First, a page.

Advent – A Time of Preparation

Advent – A Time of Preparation

 

Advent is a holy season in the Christian calendar. It begins four Sundays before Christmas.  It is a very special time, as Christians wait and prepare for the coming of the Lord, Jesus, whose birth we celebrate on Christmas. While Santa Claus’ arrival is a big event, we must remember Jesus’ birth on earth is much bigger and the real cause for Christmas. 

The name Advent comes from the Latin words, advenire (to come to) & adventus (an arrival), and refers to Christ’s coming into this world.

In the early days of the church, Advent was a time of prayer and confession. Today, Advent is more a time of preparation and expectation of the coming of the Lord.

The Advent Wreath is an important symbol of Advent of the season.  The Advent wreath is made up of two basic parts: the wreath itself and the candles.  The wreath is made of evergreen, either real or artificial. It’s circular shape represents eternity, for it has no beginning and no end. The evergreen was chosen as it symbolizes growth and everlasting life. There are four candles, three purple and one pink.  They represent the four weeks of preparation.  A center candle is white and is called the Christ Candle.  The central location of the Christ Candle reminds us that the Christ is the heart of the season, giving light to the world.

The lighting tradition– On the fourth Sunday before Christmas (the first Sunday of Advent), the first candle is lit and a short prayer is said. Two candles are lit during the second week, three during the third and four during the fourth week. The center candle is traditionally lit on Christmas Eve or Day.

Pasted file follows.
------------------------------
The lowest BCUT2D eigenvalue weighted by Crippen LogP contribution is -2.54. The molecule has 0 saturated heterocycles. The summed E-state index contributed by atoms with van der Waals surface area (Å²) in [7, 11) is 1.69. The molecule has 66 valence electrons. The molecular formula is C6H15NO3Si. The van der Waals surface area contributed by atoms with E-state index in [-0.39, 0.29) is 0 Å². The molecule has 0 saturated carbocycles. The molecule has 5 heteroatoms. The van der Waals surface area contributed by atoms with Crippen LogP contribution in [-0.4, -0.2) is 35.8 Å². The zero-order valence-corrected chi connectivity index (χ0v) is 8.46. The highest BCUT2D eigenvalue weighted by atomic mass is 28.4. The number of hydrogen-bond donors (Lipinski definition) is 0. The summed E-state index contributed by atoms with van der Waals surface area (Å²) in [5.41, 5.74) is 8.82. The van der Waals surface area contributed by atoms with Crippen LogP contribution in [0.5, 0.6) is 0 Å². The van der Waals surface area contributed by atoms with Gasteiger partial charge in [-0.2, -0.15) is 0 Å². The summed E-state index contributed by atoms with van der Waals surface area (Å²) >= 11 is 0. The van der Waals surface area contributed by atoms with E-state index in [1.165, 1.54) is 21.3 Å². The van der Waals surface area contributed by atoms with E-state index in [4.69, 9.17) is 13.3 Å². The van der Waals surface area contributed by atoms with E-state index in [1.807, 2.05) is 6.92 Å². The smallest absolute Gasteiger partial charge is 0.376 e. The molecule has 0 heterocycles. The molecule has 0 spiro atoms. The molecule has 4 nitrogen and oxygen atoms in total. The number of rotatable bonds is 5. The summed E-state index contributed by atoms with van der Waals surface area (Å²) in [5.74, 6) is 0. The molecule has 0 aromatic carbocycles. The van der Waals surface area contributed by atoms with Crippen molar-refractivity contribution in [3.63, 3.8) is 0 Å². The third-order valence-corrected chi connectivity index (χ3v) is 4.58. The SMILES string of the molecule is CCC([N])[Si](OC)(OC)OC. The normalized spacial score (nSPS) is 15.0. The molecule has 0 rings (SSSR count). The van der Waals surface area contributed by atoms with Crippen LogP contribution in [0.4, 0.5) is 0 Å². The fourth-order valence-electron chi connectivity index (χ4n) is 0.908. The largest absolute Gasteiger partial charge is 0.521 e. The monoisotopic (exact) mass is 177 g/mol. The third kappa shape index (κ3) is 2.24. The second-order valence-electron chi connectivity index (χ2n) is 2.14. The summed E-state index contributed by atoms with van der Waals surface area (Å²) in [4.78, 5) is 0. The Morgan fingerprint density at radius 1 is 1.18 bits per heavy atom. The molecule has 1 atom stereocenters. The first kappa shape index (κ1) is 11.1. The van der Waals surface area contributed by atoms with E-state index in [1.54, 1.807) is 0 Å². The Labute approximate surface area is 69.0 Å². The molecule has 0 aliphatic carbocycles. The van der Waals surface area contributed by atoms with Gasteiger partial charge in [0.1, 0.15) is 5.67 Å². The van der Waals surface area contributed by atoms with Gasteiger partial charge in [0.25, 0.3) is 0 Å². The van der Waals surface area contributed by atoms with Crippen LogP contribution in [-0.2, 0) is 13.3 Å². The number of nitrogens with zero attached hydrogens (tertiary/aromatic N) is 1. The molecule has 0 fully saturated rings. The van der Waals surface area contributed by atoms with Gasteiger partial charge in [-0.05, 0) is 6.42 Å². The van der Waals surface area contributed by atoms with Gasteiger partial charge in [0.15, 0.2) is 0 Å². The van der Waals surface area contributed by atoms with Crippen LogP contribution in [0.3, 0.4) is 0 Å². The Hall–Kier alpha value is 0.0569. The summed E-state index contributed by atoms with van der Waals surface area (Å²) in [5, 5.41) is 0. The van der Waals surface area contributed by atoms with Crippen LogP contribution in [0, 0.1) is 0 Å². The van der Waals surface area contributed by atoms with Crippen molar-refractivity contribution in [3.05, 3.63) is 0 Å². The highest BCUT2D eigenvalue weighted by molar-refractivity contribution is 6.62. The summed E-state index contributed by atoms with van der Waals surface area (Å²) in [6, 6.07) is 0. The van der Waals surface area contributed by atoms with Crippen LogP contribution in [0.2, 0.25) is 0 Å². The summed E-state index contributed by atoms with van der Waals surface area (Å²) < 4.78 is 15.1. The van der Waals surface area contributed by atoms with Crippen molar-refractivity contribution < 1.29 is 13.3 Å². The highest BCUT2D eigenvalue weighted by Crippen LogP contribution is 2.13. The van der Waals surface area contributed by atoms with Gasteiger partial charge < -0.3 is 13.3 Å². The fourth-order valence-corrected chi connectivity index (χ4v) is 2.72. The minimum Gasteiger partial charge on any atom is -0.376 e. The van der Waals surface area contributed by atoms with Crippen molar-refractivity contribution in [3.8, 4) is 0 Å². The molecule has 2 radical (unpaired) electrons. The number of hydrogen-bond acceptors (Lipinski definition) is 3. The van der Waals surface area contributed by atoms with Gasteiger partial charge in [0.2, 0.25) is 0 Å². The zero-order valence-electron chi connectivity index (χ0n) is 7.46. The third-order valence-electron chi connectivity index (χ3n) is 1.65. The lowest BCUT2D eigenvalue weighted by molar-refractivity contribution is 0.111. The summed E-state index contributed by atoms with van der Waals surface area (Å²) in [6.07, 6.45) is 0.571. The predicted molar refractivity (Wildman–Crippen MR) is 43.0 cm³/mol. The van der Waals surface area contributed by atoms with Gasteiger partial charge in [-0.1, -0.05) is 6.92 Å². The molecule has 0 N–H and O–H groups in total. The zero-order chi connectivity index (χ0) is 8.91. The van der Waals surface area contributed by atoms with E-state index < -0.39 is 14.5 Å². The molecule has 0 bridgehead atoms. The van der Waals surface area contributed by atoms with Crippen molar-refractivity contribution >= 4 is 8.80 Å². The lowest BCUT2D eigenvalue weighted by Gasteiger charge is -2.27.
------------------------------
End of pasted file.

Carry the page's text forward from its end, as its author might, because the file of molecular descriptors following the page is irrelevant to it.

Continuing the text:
The light of the candles itself becomes an important symbol of the season. The light reminds us that Jesus is the light of the world that comes into the darkness of our lives to bring newness, life, and hope. It also reminds us that we are called to be a light to the world as we reflect the light of God’s grace to others (Isaiah 42:6). The progression in the lighting of the candles symbolizes the various aspects of our waiting experience. As the candles are lighted over the four week period, it also symbolizes the darkness of fear and hopelessness receding and the shadows of sin falling away as more and more light is shed into the world. The flame of each new candle reminds the worshippers that something is happening, and that more is yet to come.  Finally, the light that has come into the world is plainly visible as the Christ candle is lighted at Christmas, and worshippers rejoice over the fact that the promise of long ago has been realized.

The meaning of the candles is as follows:

First Purple candle: represents hope.

Second Purple Candle: stands for love.

Third, pink candle: represents joy.

Fourth purple candle: is a symbol of peace.

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